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Czech forward Petr Nedved played for Canada at the Lillehammer Games in 1994. In 982 NHL games, he racked up 717 points in a career that saw service with the Vancouver Canucks, St. Louis Blues, New York Rangers, Pittsburgh Penguins, Edmonton Oilers, Phoenix Coyotes and Philadelphia Flyers. (HAKAN NORDSTROM/The Associated Press)
Czech forward Petr Nedved played for Canada at the Lillehammer Games in 1994. In 982 NHL games, he racked up 717 points in a career that saw service with the Vancouver Canucks, St. Louis Blues, New York Rangers, Pittsburgh Penguins, Edmonton Oilers, Phoenix Coyotes and Philadelphia Flyers. (HAKAN NORDSTROM/The Associated Press)

Sochi 2014

At 42, Petr Nedved enjoys a last Olympic hurrah Add to ...

Even at 42, there is a youthful cast to Petr Nedved’s facial features. There might be a little salt and pepper in the whiskers and a few extra lines in the cheeks, but you can still see the boy inside the man, the one that defected to Canada from the former Czechoslovakia at 17, whisked away during a midget tournament in Calgary in 1989.

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Nedved left his home, believing he might never return. At the time, the lure of playing professionally in the NHL outweighed all other considerations. It may have been the recklessness of youth, or the inability to foresee how the political sands would shift so soon, all of which would have made the Cold War intrigue unnecessary.

“My whole life has been a strange journey,” Nedved said Friday. “It’s nothing new for me.”

Twenty years ago, Nedved played for Canada during the 1994 Winter Olympic Games in Lillehammer, soon after receiving his citizenship and while he was embroiled in a contract dispute with his NHL team, the Vancouver Canucks. Altogether, Nedved played 982 NHL games and scored 717 points for the Canucks, St. Louis Blues, New York Rangers, Pittsburgh Penguins, Edmonton Oilers, Phoenix Coyotes and Philadelphia Flyers. He is now winding down his career in the Czech Extraliga with his hometown team, HC Bili Tygri Liberec.

Even though he still carries a Canadian passport, and isn’t planning to give it up, Nedved is here representing the Czech Republic in the men’s Olympic tournament. Under IIHF rules, he is eligible to suit up because he has played the past six years in the Czech domestic league, putting up significant numbers.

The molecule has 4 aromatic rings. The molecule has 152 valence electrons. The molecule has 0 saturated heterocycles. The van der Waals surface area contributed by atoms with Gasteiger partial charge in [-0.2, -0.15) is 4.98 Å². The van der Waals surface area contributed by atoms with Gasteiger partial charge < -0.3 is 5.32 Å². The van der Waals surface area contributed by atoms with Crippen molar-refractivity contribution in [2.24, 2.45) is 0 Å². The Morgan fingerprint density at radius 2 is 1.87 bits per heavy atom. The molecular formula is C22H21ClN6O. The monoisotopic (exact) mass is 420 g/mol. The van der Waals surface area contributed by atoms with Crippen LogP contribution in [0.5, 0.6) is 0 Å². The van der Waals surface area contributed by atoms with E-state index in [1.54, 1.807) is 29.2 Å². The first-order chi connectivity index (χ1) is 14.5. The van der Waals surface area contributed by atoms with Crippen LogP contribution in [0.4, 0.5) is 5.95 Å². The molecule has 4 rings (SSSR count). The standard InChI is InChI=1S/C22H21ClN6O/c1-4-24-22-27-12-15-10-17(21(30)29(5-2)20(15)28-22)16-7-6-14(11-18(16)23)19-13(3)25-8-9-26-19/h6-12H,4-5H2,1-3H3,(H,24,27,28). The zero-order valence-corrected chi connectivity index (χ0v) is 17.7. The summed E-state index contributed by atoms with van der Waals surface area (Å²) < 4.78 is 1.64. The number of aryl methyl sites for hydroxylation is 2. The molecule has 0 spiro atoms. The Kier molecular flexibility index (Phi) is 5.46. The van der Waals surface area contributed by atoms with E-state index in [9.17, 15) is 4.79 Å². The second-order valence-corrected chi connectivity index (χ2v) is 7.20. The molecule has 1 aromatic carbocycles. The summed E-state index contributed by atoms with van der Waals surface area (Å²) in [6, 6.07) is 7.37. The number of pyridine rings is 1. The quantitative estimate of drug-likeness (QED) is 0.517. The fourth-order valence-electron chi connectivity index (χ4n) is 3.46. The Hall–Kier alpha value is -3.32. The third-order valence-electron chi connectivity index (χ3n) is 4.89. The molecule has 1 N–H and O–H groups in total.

“I knew you guys didn’t think I was still playing,” Nedved said to a group of reporters, adding his trademark laugh. “But here I am.”

Nedved is a smiling, happy-go-lucky type. That he is here for his last Olympic hurrah – and even still playing at his age – is a testament to perseverance and love of the game.

“I love the competition and I still have the drive,” Nedved said. “This is it for me. It’s time. But I never thought at the end of my career, after 20 years, I would go to an Olympic Games, so this is a nice way to end my career.”

There was some controversy over Nedved’s inclusion on the Czech team, which passed over a number of in-their-prime NHL players, including Calgary Flames leading scorer Jiri Hudler. But Nedved is believed to be important for team chemistry and will likely play on the second line with Patrik Elias and Milan Michalek.

The No. 1 line will feature fellow greybeard Jaromir Jagr, flanked by Tomas Plekanec and Roman Cervenka.

Nedved is three months older than Jagr, and they share a lot of history.

In the 1990 NHL entry draft, Nedved was the second player selected, three places ahead of Jagr, who slipped to fifth only because of the uncertainty over when he might be able to come to the NHL. The answer ultimately proved to be almost right away, and Nedved and Jagr eventually ended up playing together for the Penguins.

“I spent three great seasons with him in Pittsburgh and we’re great friends, so I’m looking forward to seeing him,” Nedved said. “We have the same sense of humour, so we don’t even have to say anything to start laughing. It’s going to be nice.”

Playing for Canada at the Olympics, so soon after he defected in January, 1989, from communist Czechoslovakia, proved to be one of the defining moments of Nedved’s career.

He recalls it being “a little bit tough” to play against the Czechs (the country peacefully divided into the Czech Republic and Slovakia in 1993) because “we beat them and we basically sent them home.

“I remember in the dressing room, the celebration, it was a mixed feeling for me. Before the tournament, I was hoping that it wouldn’t happen, but the hockey gods wanted it to,” he said. “I’m not just saying this because you [Canadian reporters] are here: I enjoyed every moment, playing for Canada. It was awesome.

“Now, I’m not going to lie to you either. Here, I’m playing for my own country, where I’m from. It’s a special meaning to me, especially at my age.”

Once he retires after this season, Nedved plans to make Prague his home base. He also owns a home in Miami and plans to travel to both Vancouver, where he began his NHL career, and Calgary, where he defected.

“We have a good team and we didn’t come here to watch either,” Nedved said. “It’s a short tournament, so it comes down to a couple of games and, if you time it right, anything could happen …

“I never won the Stanley Cup, even though I played in the NHL for a long time,” he concluded. “I’ve touched the medals at the World Championships and, obviously, have the silver from Lillehammer. Hopefully, something big is going to happen here.”

Follow me on Twitter: @eduhatschek

Follow on Twitter: @eduhatschek